On Friday, 8th Shawwāl 1011, 11th March 1603, after the passing of 2 hours 40 minutes the fiery-winged peacock (the sun) made his nest in Aries, and the twelfth year of the fourth cycle brought news of joy to mortals.


New Year arrived, and the gardens became variegated,
The sun (shone) for the adornment of the season.
Inasmuch as air tempered water,
Bitter pools (of tears) in the eyes of lovers became sweet.

The palace was adorned by H.M.'s orders, and there were con­tinual feastings up to the day of the culmination (sharaf). The world's skirt of hopes was filled by the desire-granting of H.M. The grandees acquired eternal bliss by presentation of offerings.

The chaste, secluded lady Selīma Sulān Begum had petitioneds stating that she was coming to court with Prince Sulān Salīm. As the news-writers reported that Prince Sulān Daniel never quitted hicups, and that he had become weak and ill from constant wine-bibb­ing, the kindness of the spiritual physician willed that S. Ilahdād should be sent to summon him. Perhaps by coming to court his illness might be cured by the medicine of the Shāhinshāh's counsels. S. Ilahdād reported* H.M.'s desires to the prince. At this time the prince represented, “When I was informed of my being sum­moned, inasmuch as the time was not proper for sending for the Khān-khānān to Burhānpūr I went off rapidly to interview him in order that I might instruct him about what was fitting to be done, and might give him advice. When S. Ilahdād comes, I shall pro­ceed to the holy threshold.” When H.M. learnt this, his mystery-knowing mind perceived that the prince was not inclined to come, and that his going from Khandes to the Deccan was a pretext. Accordingly an order was issued to the effect that his going to the Khān-khānān was a subterfuge, and that his not coming was due to his habits of drinking and self-indulgence. What need was there for the Khān-khānān's receiving instructions from him? If he wrote such things again H.M. would be a thousand times more displeased. 819 An order was also issued to the effect that Khwāja Farāsat Khawāṣṣ— who had been left there on account of sickness—had several times been sent for, and also that the elephants which had been captured in the battle with 'Ambar and Farhād had been sent for, but that the prince had made improper pretexts and not forwarded them. He was enjoying himself in having fights of elephants which had not been produced before H.M. All these bad actions were proofs of the prince's unlucky star and perverted career. He must send all the elephants and also Khwāja Farāsat to court.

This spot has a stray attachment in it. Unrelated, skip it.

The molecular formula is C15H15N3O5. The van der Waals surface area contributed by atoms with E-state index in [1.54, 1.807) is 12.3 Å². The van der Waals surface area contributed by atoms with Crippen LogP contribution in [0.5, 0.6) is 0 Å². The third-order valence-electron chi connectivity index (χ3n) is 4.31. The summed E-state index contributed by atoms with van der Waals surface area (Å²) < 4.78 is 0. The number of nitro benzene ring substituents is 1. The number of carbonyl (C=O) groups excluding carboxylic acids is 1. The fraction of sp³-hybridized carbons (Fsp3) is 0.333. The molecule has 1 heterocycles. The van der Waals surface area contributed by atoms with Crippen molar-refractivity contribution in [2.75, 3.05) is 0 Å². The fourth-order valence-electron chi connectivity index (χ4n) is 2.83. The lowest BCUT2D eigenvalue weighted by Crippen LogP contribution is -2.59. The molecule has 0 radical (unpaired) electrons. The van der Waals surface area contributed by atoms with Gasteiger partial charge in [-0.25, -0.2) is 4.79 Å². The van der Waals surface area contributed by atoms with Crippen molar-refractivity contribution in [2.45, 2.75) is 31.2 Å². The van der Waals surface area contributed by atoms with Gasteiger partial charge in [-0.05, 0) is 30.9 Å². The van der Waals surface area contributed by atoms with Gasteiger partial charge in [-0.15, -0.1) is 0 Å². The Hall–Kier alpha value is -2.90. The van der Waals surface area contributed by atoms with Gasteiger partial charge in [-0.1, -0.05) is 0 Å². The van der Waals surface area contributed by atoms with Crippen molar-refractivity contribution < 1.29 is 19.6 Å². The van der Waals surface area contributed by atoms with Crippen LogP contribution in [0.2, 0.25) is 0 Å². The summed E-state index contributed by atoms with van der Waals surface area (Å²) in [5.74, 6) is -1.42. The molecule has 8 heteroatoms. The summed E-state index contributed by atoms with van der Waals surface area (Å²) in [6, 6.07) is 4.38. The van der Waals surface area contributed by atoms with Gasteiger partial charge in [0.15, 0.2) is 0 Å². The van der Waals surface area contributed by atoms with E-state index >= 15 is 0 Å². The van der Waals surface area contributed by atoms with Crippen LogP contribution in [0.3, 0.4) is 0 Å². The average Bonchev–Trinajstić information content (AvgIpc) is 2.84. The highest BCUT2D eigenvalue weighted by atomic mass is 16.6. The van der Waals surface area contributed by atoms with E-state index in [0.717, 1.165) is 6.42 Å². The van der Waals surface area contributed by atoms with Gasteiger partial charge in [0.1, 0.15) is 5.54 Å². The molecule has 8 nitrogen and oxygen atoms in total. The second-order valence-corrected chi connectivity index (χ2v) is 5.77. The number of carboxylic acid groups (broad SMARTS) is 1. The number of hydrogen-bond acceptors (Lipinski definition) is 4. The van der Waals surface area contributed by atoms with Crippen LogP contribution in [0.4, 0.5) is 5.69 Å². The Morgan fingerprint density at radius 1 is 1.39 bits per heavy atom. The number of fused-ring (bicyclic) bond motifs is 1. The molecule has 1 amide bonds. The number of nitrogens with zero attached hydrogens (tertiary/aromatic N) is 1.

A gracious message, together with a shawl, was sent to Mālwa to M. Shāhrukh in order to exalt him, and noted horses and choice robes of honour were sent to the officers of the Deccan. Rajah Sūraj Singh was distinguished among his equals by the grant of a kettle-drum. As he had distinguished himself in the Deccan H.M. rewarded him with a kettle-drum. On 12th Farwardīn* Bīca Jān Anaga the mother of Zain K. Koka died. H.M. went to her house and consoled the survivors. M. Shāhrukh petitioned for leave to come to court. An order was issued to the effect that Prince Daniel had been summoned. If he had the grace to come, then it would not be proper for M. Shāhrukh to come, for in that case the country would be denuded of loyal officers. If the Prince from presumption, self-indulgence, bad companionship, and continual drinking did not come, then the Mīrzā might leave his troops in Mālwa and come to court. An order was issued to the Rai Rayān that as Bir Singh Deo had become a vagabond in the desert of destruction, he should come to court with the servants who were assisting him. Twelve elephants sent by Prince Daniel were submitted for the inspection of H.M., and from among them one named Shāhrukh was placed among the special elephants.